It is our goal for the UAB scientiists and collaborators around the world to use this tissue to understand how abnormalities in the brain relate to mental illness. 

The focus of the ABC is to study the following (see links for general information):

These diseases can be devastating to individuals, families and communities. Families who provide permission for the study of brain tissue give a precious gift representing hope for future generations. More information for families can be found through the National Alliance for the Mentally Ill (NAMI).

Information for Researchers Utilizing the Alabama Brain Collection

The Alabama Brain Collection (ABC) is managed by the Department of Psychiatry and Behavioral Neurobiology as a resource to promote brain tissue research. We encourage neuroscientists, neurologists, and psychiatrists to become collaborators in the use of this tissue. Although the ABC focuses on psychiatric cases and matched controls, collaborations using neurological cases (such as Parkinson's, Huntingdon's, and dementia) may be collected for specific collaborations. 

The brain tissue in the Alabama Brain Collection is collected in collaboration with several entities with an emphasis on the preservations of high-quality tissue samples and the acquistion of detailed clinical infomration on all of the cases. 

If you are interested in obtaining postmortem tissue from the ABC, please submit an application to the ABC Director. In recognition that postmortem tissue from patients with neurological or psychiatric illness and from normal controls is limited, the guidelines and stipulations below are intdended to ensure optimal use of this resource and to establish mutually benefical collaborations with all scientists who are using the tissue. 

ABC Policy for the Use of Postmortem Tissue

The Alabama Brain Collection  (ABC) was developed as a University of Alabama, School of Medicine, department of psychiatry, resource to promote brain tissue research. It is a limited resource, labor and resource intensive, with emphasis on high quality clinical infomration and tissue. We encourage Neuroscientists, Neurologists, and Psychiatrists to become collaborators in the use of this tissue. The following guidelines and stipulations are intended to ensure optimal use of this resource, and to estabish mutually beneficial collaborations with University of Alabama scientists.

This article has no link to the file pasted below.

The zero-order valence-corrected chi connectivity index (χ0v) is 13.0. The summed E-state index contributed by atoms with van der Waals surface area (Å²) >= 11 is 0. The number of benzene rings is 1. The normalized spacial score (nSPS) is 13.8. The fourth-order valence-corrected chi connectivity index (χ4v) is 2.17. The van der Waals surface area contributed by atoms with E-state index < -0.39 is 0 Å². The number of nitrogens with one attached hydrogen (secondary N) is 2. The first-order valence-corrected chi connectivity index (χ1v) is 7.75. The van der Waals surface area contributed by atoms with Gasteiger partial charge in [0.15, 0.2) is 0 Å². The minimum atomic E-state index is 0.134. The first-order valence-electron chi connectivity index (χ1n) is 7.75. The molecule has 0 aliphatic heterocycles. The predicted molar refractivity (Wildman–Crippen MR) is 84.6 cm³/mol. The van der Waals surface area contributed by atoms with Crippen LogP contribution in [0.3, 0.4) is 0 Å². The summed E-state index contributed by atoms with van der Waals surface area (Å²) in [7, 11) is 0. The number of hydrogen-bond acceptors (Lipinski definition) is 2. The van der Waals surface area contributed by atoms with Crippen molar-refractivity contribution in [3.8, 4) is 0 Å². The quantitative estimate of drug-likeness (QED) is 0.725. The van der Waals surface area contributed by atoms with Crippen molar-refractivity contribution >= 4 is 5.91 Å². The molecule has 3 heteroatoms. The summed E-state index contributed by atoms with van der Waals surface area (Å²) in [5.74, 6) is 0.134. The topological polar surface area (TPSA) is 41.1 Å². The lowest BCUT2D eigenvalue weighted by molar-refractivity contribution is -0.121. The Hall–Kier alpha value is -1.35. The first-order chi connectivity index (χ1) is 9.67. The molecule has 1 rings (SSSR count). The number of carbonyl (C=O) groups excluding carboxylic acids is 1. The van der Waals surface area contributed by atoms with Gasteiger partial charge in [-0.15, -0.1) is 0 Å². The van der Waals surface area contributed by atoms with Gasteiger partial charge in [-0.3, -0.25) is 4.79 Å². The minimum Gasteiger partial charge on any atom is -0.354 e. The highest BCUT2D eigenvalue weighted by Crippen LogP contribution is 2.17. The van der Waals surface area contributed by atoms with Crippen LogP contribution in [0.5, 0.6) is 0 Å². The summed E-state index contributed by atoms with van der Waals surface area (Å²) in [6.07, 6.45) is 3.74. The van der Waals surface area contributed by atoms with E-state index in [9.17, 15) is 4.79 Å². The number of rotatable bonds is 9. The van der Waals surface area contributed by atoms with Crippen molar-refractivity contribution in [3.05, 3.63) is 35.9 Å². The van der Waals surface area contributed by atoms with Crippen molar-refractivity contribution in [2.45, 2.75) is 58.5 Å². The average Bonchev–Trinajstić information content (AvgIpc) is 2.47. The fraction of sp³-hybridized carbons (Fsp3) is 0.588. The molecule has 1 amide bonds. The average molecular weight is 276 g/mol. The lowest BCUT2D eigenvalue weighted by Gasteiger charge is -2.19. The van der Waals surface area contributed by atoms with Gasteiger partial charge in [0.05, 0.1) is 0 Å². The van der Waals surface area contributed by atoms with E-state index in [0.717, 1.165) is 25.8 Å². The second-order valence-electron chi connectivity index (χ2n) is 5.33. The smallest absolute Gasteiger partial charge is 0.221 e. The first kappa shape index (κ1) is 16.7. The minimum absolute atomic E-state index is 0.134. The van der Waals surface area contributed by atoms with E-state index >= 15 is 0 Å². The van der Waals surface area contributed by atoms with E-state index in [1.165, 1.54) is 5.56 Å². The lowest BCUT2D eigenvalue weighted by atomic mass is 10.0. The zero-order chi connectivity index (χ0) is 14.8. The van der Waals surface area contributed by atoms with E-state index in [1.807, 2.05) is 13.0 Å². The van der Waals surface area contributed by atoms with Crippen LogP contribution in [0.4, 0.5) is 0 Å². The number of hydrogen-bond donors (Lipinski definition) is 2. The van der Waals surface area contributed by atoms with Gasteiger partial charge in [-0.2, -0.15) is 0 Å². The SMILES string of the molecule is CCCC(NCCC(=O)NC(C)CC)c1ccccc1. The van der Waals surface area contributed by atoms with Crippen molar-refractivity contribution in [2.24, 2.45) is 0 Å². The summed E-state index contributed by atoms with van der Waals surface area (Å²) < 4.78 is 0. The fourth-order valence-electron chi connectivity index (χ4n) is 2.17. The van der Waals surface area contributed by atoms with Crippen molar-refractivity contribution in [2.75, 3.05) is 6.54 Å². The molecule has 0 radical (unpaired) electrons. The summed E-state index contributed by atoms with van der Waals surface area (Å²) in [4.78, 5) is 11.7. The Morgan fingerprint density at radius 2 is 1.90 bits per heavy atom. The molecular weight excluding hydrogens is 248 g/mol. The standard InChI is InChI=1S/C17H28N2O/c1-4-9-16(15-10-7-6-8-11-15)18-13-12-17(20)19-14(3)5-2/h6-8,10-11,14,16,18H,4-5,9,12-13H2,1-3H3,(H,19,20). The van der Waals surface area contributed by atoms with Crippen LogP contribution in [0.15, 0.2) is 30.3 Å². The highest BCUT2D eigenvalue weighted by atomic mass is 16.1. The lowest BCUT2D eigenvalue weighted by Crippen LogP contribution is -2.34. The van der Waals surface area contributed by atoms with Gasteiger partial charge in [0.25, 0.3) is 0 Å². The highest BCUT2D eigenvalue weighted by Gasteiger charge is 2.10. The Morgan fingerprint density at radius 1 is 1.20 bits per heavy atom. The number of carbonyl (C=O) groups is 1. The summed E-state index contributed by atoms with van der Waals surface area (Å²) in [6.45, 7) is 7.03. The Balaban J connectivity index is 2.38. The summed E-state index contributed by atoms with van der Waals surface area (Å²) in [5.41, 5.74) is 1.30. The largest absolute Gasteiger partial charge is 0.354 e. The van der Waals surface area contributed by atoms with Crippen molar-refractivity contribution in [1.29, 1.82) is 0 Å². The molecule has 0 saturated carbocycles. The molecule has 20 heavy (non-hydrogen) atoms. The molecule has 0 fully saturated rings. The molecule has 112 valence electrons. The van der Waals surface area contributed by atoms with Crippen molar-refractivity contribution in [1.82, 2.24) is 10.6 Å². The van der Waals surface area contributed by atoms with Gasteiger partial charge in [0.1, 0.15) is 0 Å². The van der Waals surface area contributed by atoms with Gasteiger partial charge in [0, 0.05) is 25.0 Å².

1. All requests are reviewed by the ABC Director. Experts in the field will be consulted if necessary to determine if the scienntific premise is sound. The disbursed tissue is exclusively for use of the applicant and may not be shared.The tissue may only be used in the approved experiments but may not be used in collaboration with commercial entities.any additional use must have written ABC approval.
  2. Requests must be based on an explicityly stated scientific hypothesis. Applicants are encouraged to discuss the proposed science with the director prior to submission.
  3. Requets for tissue to be used in grant applications must be received at least 6 weeks prior to the submission deadline. A budget for the ABC must be included in the application, and we will assist in preparing the budget request. The ABC budget for funded grants that have had nonspecific budget reductions imposed must reflect the overal budget reduction (i.e., a 10% total budget reduction would mean a 10% ABC budget reduction).
  4. Requests may be declined for reasons not reflecting scientific merit.
  5. The ABC disburses coded tissue. In the spirit of true collaboration, data analysis is performed using mutually agreed upon procedures. All data must be kept confidential and are not to be released to third parties without the explicit approval of all parties involved.
  6. The work involved in tissue acquisition and processing, and ascertainment of clinical data is critical to the scientific projects and is a foundation for collaboration. The ABC participates actively in analysis and reporting of data. Authorship and acknowledgement issues need to be addressed in advance of presentations and submission of abstracts and manuscripts. 
  7. The ABC screens tissue for certain infectious deseases, such as HIV or hepatitis B, prior to disbursement. However, all tissue must be handled using appropriate Universal Precautions and treated as if it were infectious. 
  8. All users of ABC tissue must secure IRB permission at their institutions and provide it to the ABC prior to tissue  disbursement. If necessary, the ABC will provide assistance to facilitate this process. 
  9. All unused ABC tissue must be returned to the ABC at the end of the experiement. For follow-up experiments, see #1 above.

These policies enable the ABC to meet obligations, to protect established collaborations, to seek financial support, and to ensure appropriate scientific involvement in selected projects.



If you have any questions, please feel free to contact Dr. Rosalinda Roberts.
Phone: 205-996-9373

If you need to discuss brain donation, and time is of the essence, you may contact Dr. Roberts on her cell phone at any time: (205-253-2270). 

You may also direct postal correspondence to the attention of Dr Roberts at: 

Department of Psychiatry and Behavioral Neurobiology
University of Alabama at Birmingham
865D Sparks Center
1720 7th Avenue South
Birmingham, AL 35204